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JOULE Sounding Rockets

JOULE rockets launched successfully at 12:15 UT on March 27, 2003


Two instrumented rockets (Terrier-Black Brant 36.206 and Black Brant 21.131) were flown along magnetic azimuths toward the north and northwest to measure the small-scale electric field and electron density fluctuations. SII flew on the Terrier-Black Brant 36.206 rocket. Each instrumented rocket was paired with a chemical release rocket (Terrier-Improved Orions 41.028 and 41.029) that were flown along the same azimuths to map out the gradients in the neutral winds and their effect on the local heating rates as a function of altitude and horizontal distance. The primary measurements from the instrumented rockets were the vertical profiles and horizontal variations in the electron densities and the horizontal variations in the electric fields. The primary measurement from the chemical release rockets was the neutral wind profile.

 


Launch sequence:

  • 36.206 Magnetic North Instrumented - SII Onboard
  • 41.028 Magnetic North Chemical release
  • 21.131 Magnetic Northwest Instrumented
  • 41.029 Magnetic Northwest Chemical release

The SII was one of twelve instruments on NASA's "JOULE" mission led by Dr. Miguel Larsen of Clemson University, Clemson, South Carolina, USA. The name JOULE comes from the type of ion heating mechanism supposed to be dominant in the E-region of the Earth's upper atmosphere through which the rockets flew. The JOULE rockets attained an altitude of over 110 km for the instrumented rockets and 180 km for the chemical release rockets in their 15-minute, sub-orbital flights.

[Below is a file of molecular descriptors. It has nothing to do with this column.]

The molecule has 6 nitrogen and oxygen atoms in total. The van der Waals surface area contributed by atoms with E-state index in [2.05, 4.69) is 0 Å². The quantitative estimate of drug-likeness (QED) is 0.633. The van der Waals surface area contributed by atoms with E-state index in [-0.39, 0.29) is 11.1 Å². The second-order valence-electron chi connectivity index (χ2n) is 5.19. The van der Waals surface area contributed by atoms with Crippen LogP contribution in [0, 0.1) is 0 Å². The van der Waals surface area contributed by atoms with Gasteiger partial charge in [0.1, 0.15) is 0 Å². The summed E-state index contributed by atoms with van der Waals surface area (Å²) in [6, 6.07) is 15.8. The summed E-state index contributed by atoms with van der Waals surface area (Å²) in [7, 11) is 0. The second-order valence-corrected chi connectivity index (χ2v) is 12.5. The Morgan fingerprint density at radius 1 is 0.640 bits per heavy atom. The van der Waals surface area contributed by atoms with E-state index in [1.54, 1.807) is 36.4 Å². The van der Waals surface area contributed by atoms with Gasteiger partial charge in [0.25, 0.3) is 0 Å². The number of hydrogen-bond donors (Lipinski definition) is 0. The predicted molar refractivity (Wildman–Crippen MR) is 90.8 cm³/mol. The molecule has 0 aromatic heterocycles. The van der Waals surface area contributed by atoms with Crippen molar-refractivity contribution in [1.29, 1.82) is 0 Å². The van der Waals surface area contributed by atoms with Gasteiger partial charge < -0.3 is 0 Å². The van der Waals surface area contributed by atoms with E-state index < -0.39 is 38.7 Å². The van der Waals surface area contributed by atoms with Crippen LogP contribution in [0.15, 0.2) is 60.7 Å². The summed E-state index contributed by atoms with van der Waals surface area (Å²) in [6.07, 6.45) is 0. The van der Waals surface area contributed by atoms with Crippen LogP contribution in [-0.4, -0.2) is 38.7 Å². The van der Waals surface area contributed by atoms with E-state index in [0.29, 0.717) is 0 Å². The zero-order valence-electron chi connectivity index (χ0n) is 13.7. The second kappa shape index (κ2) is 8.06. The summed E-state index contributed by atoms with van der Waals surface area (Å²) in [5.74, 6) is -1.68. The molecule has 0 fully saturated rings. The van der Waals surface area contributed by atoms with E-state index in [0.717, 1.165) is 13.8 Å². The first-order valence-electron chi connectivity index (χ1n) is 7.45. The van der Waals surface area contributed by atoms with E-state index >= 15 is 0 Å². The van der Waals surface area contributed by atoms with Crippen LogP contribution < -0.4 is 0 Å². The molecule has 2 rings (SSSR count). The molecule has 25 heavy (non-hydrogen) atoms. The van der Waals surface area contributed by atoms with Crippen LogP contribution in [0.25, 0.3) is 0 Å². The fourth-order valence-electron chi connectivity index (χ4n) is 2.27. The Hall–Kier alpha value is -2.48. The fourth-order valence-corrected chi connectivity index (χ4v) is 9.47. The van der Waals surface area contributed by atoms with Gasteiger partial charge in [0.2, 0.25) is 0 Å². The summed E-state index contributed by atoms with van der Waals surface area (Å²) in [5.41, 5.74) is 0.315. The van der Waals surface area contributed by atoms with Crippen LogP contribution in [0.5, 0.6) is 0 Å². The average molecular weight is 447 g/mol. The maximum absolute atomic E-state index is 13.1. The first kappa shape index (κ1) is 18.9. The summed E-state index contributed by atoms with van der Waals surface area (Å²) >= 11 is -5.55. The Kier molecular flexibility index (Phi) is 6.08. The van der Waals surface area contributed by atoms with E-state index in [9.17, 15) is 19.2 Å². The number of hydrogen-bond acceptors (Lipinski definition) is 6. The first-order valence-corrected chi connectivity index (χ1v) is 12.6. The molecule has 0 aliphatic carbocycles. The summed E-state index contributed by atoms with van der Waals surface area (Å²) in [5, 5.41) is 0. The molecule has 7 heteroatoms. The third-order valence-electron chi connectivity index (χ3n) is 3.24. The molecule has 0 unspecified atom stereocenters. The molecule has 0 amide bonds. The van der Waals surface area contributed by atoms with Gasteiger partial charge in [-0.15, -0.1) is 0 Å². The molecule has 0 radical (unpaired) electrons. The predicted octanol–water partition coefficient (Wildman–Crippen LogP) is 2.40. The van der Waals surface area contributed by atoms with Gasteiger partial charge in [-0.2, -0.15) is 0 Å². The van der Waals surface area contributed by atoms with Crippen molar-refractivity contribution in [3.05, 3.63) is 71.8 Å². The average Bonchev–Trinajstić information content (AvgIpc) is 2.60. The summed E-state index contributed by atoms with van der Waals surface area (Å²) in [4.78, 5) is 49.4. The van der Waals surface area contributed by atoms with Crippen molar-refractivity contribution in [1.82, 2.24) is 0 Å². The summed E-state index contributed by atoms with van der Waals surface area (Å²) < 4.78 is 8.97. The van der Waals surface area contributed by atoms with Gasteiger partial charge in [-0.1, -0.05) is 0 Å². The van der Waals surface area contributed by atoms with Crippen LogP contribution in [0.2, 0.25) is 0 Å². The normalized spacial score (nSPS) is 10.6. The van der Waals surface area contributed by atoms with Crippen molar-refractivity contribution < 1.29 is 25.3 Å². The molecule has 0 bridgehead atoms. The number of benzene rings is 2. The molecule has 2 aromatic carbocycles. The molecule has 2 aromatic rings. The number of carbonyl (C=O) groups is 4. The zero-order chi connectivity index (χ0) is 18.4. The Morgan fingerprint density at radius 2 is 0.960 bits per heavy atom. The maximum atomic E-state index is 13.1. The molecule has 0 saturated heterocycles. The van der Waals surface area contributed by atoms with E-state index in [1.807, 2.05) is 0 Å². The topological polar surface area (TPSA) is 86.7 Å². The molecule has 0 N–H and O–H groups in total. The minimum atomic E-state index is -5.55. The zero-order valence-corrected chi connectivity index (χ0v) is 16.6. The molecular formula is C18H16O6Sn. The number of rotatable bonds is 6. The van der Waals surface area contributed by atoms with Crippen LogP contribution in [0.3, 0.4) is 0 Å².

The SII was designed, built and tested at the Institute for Space Research by a technical team of seven (Peter King, Kaare Berg, Greg Enno, Armando Hernandez, Cliff Marcellus, Ivan Wevers, and Robert Thomson) under the direction of David Knudsen. The JOULE SII is a prototype for the e-POP Suprathermal Electron Imager. Its development was funded by Canadian Space Agency through the e-POP project, and through the CUSP SII/SEI project, as the JOULE SII served as a CUSP spare instrument. Booms to support the CUSP and JOULE SEI/SII sensors were built by Bristol Aerospace Limited in Winnipeg, MB.

This was the third flight of the SII, the first being on the Calgary-led GEODESIC sounding rocket mission launched from Alaska in February, 2000 and the second on the NASA CUSP sounding rocket mission launched from Ny-Ålesund, Norway in December, 2002.


 


 


SII-Related Presentations

GEM/CEDAR Workshop, High-resolution Ion Drift Measurements from the JOULE Sounding Rocket Mission, L Sangalli, D Knudsen, J Burchill, R Pfaff, J Clemmons, M Larsen, C Steigies, Santa Fe, NM, June 27 2005.

IUGG/IAGA International Conference, High-resolution Ion Drift Measurements from the JOULE Sounding Rocket Mission, L Sangalli, D Knudsen, J Burchill, R Pfaff, J Clemmons, M Larsen, C Steigies, Toulouse, France, July 2005.

CAP/DASP Meeting, High-resolution Ion Drift Measurements from the JOULE Sounding Rocket Mission, L Sangalli, D Knudsen, J Burchill, R Pfaff, J Clemmons, M Larsen, C Steigies, Edmonton, February 2005.

Fall Meeting of the American Geophysical Union, San Francisco, CA, High-resolution Ion Drift Measurements from the JOULE Sounding Rocket Mission, L. Sangalli, D. Knudsen, J. Burchill, R. Pfaff, J. Clemmons, M. Larsen, C. Steigies, December 16, 2004.

Sangalli, L.. Sounding Rocket Probing of the Ionospheric Collisional Transition Region, PhD thesis, University of Calgary, April 2009.